Why you might need more carbs to get your period back

In the past nine months I’ve put on a few kilos. In the past nine months I also got my period back, after six years of nada. The cause of this not-great condition is my autoimmune disease (Hashimotos). What got me back on track? Changing my diet, backing off on exercise and… consciously putting on weight. Kate Callaghan (who’s sharing today’s post) and I met shortly before this when she was working with me as a much-loved member of the I Quit Sugar Team. We discussed this idea – putting on weight to get our menstrual cycles back. And doing so by eating more carbs than what we’d normally choose to. (Previously, she’s shared the changes she made to reverse her infertility and coming to terms with putting on weight.)

Kate Callaghan

Anyway, I’ll be discussing this a bit more here and over at I Quit Sugar in the next little while. But for now, I’ve asked Kate, a dietician, personal trainer and lifestyle coach, to explain how the eating more carbs thing played out. The below is taken from her new ebook, Healing Hypothalamic Amenorrhea, which you can buy here. Got questions for either of us? Post below and we’ll endeavour to answer. Over to you Kate…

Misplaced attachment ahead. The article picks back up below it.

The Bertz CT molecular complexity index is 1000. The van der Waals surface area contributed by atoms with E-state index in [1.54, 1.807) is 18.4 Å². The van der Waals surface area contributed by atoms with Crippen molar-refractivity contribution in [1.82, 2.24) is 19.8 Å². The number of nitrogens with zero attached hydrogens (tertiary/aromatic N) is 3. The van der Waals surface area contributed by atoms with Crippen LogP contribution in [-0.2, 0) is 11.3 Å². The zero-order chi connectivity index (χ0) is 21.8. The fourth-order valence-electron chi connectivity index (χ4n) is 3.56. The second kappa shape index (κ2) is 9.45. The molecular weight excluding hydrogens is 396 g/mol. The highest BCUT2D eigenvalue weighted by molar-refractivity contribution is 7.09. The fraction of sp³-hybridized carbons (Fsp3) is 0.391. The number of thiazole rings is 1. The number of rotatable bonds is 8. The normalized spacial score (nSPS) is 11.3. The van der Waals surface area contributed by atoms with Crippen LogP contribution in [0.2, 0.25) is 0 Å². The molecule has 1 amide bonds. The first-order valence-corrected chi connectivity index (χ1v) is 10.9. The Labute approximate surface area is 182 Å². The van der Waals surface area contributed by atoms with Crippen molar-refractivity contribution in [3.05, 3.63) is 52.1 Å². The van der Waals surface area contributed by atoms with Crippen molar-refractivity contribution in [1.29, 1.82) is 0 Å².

When it comes to hormonal health, most people will tell you that proteins and fats are essential as they are the building blocks of hormones. They’re right – these ARE essential, but when your period goes missing in action, you might need to look at upping your carb intake too. Here’s why:

1. To calm your adrenal glands.

Your body is pretty smart when it comes to maintaining homeostasis (science speak for “balance”). If your blood sugar levels rise, your body releases insulin to push that sugar into your cells where it can either be used for energy or stored. If your blood sugar levels drop (for example – between meals, or from inadequate carbohydrate intake), your body will either pull glucose from storage in the liver and muscles (glycogenolysis) or produce new glucose from proteins (gluconeogenesis) by releasing cortisol (a stress hormone) from your adrenal glands. This may be all good and well if you’re hormonally balanced and chilled out with a low intensity lifestyle. However, if your period is MIA due to inadequate sex hormone production, the last thing you want to do is unnecessarily amp up your adrenals.

When stress hormones are released from your adrenal glands, sex hormone production will simultaneously decrease via two mechanisms:

  • 1) In your adrenal glands, stress hormones and sex hormones are made from the same starting material (pregnenalone). If stress hormone production increases, it will “steal” away this precursor from sex hormone production. This is known as “The Pregnenalone Steal”; and
  • 2) When your stress hormones are increased, they have a suppressive action on the release of hormones from your brain which are responsible for signaling to your ovaries to produce sex hormones and a healthy, ovulatory menstrual cycle. Essentially, your brain receives the message to be in “fight or flight” mode as opposed to “rest, digest and reproduce” mode.